The 1907 illustrated handbook of Meridian, Mississippi, states the city of Meridian is a "child of the railroad." The railroads developed in Meridian in the 1850s, with the Mobile and Ohio and the Southern Railroad of Mississippi lines forming a junction at the small community. Meridian would grow to become the largest city in Mississippi at the turn of the 20th century with five major rail lines and 44 trains coming in and out of Meridian daily.
The Meridian Terminal Company, composed of officers of the Mobile and Ohio, the Southern, the Alabama and Vicksburg, the New Orleans and Northeastern, and the Alabama Great Southern rail lines, was formed to build a new passenger depot. The new depot and railway express agency were completed in August of 1906 at a cost of $250,000 and constructed in Mission Revival architecture. The original depot included a central tower, which was demolished in the late 1940s. Further demolition to Union Station occurred in 1966, when all but the eastern wing of the remaining passenger depot was removed.
The City of Meridian, born of and experiencing its greatest growth in conjunction with railroads, has capitalized on its railroading heritage in the development of the Union Station Multi-Modal Transportation Center (MMTC). A Multi-Modal Transit Study Committee was established to investigate the potential of an MMTC facility. In June 1991, the Mississippi Department of Transportation approved the use of Federal Transit Administration planning funds for a feasibility study to evaluate the demand and possible sites for an MMTC in Meridian.
The Study Committee, made up of community leaders and organizations, property owners, government officials, and interested citizens, participated in the initial charettes conducted by the engineering firm preparing the feasibility study. It was the collective vision of the committee to develop a model which would not only serve the transportation needs of the East Mississippi/West Alabama area, but which could also serve as a national model for small city intermodal operations.
The Intermodal Surface Transportation Efficiency Act of 1991 (ISTEA) provides funding for transportation capital improvement projects which promote multi-modal facilities and for the preservation of historic transportation structures. The site selected for the MMTC project, the Union Station Historic District, is listed on the National Register of Historic Places.
In 1993, Transportation Enhancement funds for the preservation of historic transportation structures under the Surface Transportation Program of ISTEA were approved by the Mississippi Department of Transportation for this project at the request of the City of Meridian.
The project involved several constituents in an undertaking that had a construction price tag of $6.5 million, including $5.1 million in federal and state contributions, $1.3 million from the City and $0.43 million in contributions from Amtrak.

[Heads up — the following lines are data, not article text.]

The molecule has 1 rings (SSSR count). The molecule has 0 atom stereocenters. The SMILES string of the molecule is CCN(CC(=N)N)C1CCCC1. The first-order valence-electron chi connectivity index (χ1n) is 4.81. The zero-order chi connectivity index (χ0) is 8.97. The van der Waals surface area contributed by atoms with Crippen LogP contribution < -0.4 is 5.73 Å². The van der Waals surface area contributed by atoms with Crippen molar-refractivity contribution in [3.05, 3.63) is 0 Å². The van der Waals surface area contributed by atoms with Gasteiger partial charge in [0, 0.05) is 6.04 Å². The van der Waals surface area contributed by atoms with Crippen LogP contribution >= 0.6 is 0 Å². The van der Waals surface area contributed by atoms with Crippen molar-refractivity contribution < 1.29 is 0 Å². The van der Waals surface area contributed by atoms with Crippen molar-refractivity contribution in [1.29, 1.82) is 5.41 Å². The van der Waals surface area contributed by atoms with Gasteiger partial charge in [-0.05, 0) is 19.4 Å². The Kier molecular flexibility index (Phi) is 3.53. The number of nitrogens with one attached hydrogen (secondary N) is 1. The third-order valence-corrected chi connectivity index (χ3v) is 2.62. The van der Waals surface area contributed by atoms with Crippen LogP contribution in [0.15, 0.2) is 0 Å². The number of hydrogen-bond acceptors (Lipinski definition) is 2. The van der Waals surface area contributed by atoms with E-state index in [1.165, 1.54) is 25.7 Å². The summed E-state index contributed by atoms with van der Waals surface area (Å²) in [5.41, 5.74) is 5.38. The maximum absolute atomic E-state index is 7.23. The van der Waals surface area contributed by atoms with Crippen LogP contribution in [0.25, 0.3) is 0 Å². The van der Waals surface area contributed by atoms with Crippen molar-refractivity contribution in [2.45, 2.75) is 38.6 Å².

To begin the process, a design team of joint venture architects, consultant specialists, and engineering consultants commissioned by the City held a series of town meetings as a means of discussing conceptual design concerns with the Study Committee. Conceptual drawings were developed to relate the character of the project and to outline the major components of the MMTC.
Officially dedicated on December 11, 1997, the MMTC is a central transfer point among several modes of passenger transportation including Amtrak, Norfolk Southern, Greyhound Lines Inc. and other providers of transit services.
The MMTC occupies four city blocks. The Alabama Great Southern Railroad Company donated six acres of the project site. From east to west, the facilities involved in the Union Station site plan are as follows: 1) an area designed for future addition of rolling stock; 2) the railroad museum (REA building); 3) a landscaped area with memorial brick pavers; 4) the new terminal addition attached to the surviving portion of the depot. East of the project site are a farmers market, landscaped park, and area for festivals and other city events.
The Union Station Multi-Modal Transportation Center not only serves as the hub of local and intercity transportation services, but it also promotes historic preservation and was the catalyst to Meridian's downtown revitalization efforts.
Further restoration and development of the Meridian Railroad Museum (REA building) will be a major tourist attraction, inviting MMTC patrons to learn more about Meridian railroading history.
The East Mississippi Business Development Corp. (EMBDC), which promotes community, tourism, and industrial development in the greater Meridian/Lauderdale County area, occupies 8,190 square feet of office space in the old depot building. With the agency's presence serving as the core of economic activity in the area, other related functions have been developed to support the MMTC.
The development of the MMTC facility has centralized transportation services for the community and the traveling public, is stimulating tourism, and has solidified the City of Meridian's reputation as a transportation center in the Southeast.
Union Station is a beautiful facility offering almost 3,000 square feet of conference/banquet space.
Union Station regularly hosts:
You may rent one, two, or all three adjoining rooms.